Policymakers nationwide have also failed to streamline services under CCDBG and other laws, so each state determines its own funding schemes. Much of a child-care worker or educator’s pay depends on where they work. About half of the nation’s early childhood educators and caretakers were paid by a relative or a non-relative to care for the children in private homes, and a quarter work in public or private child-care centers sponsored by schools, religious, or civic organizations. About 28 percent of the early child-care workforce work as independent contractors, licensed and funded by their state to care for children in their home through CCDBG and other public funds. Family child-care workers do not earn overtime or receive benefits, and states only pay a flat rate per child per week in the home—workers lose pay if a child stays home due to weather, sickness, or other conditions.

Meanwhile, more than 1.3 million children attended state-funded pre-K in 2011, but far more children were eligible—the disparity is most likely due to past cuts of more than $548 million across the 40 states that offer pre-K.

Advocates and policymakers have recognized the importance of quality in early childhood education and care by prioritizing funding for training, licensing, safety requirements, and classroom resources in the CCDBG and other policies.

Therein lies the rub: Higher worker and educator wages would drastically improve the quality of early child care and education. Low wages reduce quality by creating insecurity, stress, and employee turnover.

“Some teachers say, why am I required to do so much work, but I only make so much?” Marivic said. “It’s stressful, the children can feel it. This is a second home, imagine a home with a dysfunctional family. Imagine it in a classroom. And we say, we can’t do anything about it. We say, if you stay [in the job] it’s because you love the kids. Just be ready for an emotional salary, not an monetary salary.”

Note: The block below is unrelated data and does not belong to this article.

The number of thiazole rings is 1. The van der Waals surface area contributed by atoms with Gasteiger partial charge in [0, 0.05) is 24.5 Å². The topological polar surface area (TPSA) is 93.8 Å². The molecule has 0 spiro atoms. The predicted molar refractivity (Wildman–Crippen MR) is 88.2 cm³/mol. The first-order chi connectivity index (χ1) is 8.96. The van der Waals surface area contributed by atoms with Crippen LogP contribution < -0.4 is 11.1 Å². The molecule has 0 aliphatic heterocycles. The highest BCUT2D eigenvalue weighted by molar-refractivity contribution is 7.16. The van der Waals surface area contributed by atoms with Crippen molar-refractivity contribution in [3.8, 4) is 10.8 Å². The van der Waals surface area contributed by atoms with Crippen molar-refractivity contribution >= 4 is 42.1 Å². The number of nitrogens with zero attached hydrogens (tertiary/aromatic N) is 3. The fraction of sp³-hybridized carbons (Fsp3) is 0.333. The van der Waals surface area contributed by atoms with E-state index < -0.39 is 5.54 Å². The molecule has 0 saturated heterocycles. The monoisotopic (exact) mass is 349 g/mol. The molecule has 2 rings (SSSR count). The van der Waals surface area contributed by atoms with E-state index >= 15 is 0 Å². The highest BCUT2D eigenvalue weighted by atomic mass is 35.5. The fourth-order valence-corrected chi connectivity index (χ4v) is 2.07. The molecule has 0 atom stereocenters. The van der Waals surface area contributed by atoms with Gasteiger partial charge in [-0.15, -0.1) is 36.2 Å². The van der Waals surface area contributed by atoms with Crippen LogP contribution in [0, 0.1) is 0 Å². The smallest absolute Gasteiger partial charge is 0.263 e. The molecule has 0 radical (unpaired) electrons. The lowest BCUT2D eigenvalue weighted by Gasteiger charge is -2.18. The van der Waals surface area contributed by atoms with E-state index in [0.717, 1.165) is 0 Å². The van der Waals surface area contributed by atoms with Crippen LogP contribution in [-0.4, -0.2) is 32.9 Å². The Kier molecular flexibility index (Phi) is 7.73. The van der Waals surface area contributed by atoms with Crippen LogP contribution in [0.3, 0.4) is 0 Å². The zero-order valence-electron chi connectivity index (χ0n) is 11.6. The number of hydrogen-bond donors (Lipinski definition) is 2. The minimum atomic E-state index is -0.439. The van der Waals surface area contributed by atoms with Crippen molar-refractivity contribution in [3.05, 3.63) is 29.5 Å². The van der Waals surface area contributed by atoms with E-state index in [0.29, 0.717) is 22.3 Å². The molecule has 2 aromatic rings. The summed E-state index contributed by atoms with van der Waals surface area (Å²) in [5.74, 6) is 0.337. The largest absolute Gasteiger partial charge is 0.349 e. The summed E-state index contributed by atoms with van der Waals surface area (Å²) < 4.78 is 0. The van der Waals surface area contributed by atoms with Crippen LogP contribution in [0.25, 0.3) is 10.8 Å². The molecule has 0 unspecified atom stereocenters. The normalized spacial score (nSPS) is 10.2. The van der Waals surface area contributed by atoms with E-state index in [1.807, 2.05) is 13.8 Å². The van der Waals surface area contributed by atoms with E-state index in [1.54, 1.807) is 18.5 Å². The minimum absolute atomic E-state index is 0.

Of the nation’s childhood caretakers and educators, 97 percent are women, and about two-thirds are mothers themselves. Many struggle to cover rent, food, and other expenses. About 46 percent of child-care workers rely on public assistance through food stamps, Medicaid, and other subsidies. In one comprehensive study of early child-care educators in one state, about 73 percent stated they worried about paying their monthly bills and about half worried about their families’ having enough food to eat. An increasing number have college degrees specializing in education and early childhood, and must repay student loans. Many workers and educators ultimately leave the industry, and turnover is high—between 25 to 40 percent. One-third of all workers that leave the industry do so because of the low wages.

Stress for caretakers creates stress for children, which results in lower-quality programs. Extensive psychological and clinical research has shown that young children are completely affected by their caretakers’ mental health and high turnover. Young children require attachment, routine, and continuity to developmentally thrive, and stress-fueled interactions and revolving caretakers results in impaired memory, immune system, and behavioral development. “When you’re stressed, you show it,” Carvajal said. “It’s in your voice and in your body language, and children pick up on everything.” In programs where caretakers and teachers earned more and feel more secure in their job, children actually perform better on exams and retain more information.

“When you’re sitting with a group of children and you’re thinking, how am I going to pay my rent?” Whitebook said. “That distracts you a little. Children essentially end up having a mediocre experience when they could having a fabulous experience.”

Marivic and other administrators struggle to attract and retain candidates with early childhood education training and experience when those candidates might also teach in other pre-K programs or in public schools where they can earn a greater income. “A lot of teachers apply, but when they see the salary … whoosh. We’re trying to get the best, but if we cannot offer the same salary [as kindergarten jobs], we cannot get the best people.”

Higher wages would attract a more educated and well-trained workforce to the work and, more importantly, would keep them there. Highly paid teachers are also more likely to have professional working conditions with improved training, better equipment, on-the-job support, and most importantly, they have greater economic security in their own life.

“If we valued these jobs, workers would be paid like they would in other jobs,” Whitebook said. “It’s a matter of economic justice.”